So, we have become very good at looking down microscopes and examining test-tubes to identify the right bacteria that will undertake beneficial process such as neutralising contaminants or generation of biodegradable bioplastics from waste. What microbiologists are not so good at is delivering their solutions at large scale. Hence my move to Engineering. Engineers are focused on solving problems and importantly making them robust, reliable and workable at scale. The potential role of engineering in assisting in large scale microbiological issues is not new. Joseph Bazalgette as Chief engineering of London Metropolitan Board of Works, in response to the Great Stink of 1858, created the sewer network instrumental in relieving the city from cholera epidemics and cleaning up the Thames. The wastewater systems he developed have become the blue-print copied around the world and which has saved millions of lives. A vital aspect of Bazalgette’s solution was keeping the microorganism present in human waste (faeces) separate from drinking water and exploiting them in separated sewage treatment systems. By providing the confined microorganisms the right conditions they eat the waste, converting it in many cases to clean sustainable energy (methane) and in the process enabling the decontaminated water to be recycled or introduced back into the waterways.
So, in essence our research follows similar lines. We identify specific bacterial types that can do beneficial tasks, isolate them, and determine what conditions they need to make them thrive and drive a process such as oil clean-up or waste conversion to biogas.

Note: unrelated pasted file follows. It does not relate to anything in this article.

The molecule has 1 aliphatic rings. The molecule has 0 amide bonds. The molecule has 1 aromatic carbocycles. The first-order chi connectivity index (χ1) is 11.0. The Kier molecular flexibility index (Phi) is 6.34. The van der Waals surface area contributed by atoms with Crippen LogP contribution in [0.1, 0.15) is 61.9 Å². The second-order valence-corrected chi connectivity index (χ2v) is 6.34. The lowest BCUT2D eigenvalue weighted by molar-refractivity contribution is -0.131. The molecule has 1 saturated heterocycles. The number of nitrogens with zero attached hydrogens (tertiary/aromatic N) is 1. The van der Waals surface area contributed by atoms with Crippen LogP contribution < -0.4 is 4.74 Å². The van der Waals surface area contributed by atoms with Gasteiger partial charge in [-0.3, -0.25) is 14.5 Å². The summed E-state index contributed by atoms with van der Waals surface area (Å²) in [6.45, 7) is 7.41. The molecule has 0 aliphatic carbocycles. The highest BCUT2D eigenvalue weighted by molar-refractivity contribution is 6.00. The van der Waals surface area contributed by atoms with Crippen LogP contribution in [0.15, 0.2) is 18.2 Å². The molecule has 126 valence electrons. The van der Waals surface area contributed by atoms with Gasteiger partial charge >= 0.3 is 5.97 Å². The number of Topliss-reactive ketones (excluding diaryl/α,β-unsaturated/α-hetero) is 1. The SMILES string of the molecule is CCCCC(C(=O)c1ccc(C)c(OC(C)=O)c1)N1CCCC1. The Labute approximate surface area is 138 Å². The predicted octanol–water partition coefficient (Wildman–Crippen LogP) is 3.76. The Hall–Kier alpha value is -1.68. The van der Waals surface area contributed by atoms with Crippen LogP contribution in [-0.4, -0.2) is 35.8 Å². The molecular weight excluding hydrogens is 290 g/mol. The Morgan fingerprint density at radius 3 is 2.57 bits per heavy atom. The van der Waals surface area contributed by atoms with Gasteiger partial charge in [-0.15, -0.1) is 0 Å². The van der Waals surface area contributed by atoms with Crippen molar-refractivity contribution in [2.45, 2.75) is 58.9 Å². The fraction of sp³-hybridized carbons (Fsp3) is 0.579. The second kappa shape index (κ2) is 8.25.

However, sometimes the waste is so toxic or simply too unpalatable that we need to devise engineered solutions to help the microbial degradation process. One novel way we have pioneered is the application of ultrasound to stimulate microbial activity. Another method is to introduce low levels of electricity into the soil to help move the contaminants and microbial cells closer together and in the process increasing microbial activity by warming the soil. The key parameter we always look for in finding ways of harnessing and stimulating beneficial microbial process is that we can use them in the field, at large scale often in remote regions of the world where infrastructure is limited or non-existent. Scale is vital since the challenges, we are focus on such as waste recycling, environmental clean-up, carbon capture and water treatment are massive global problems.
Ian Thompson trained as an environmental microbiologist at the University of Essex and after Research Assistant posts in the Universities of East Anglia and Kent moved to Oxford in 1989. Until 2007 he was Head of Environmental Biotechnology at the NERC Centre for Ecology & Hydrology (CEH), Oxford. In 2007 he was seconded to the University Begbroke Directorate where he has established his current research laboratory. In 2008 he was made Professor of Engineering Science, Department of Engineering Science and NERC CEH Fellow.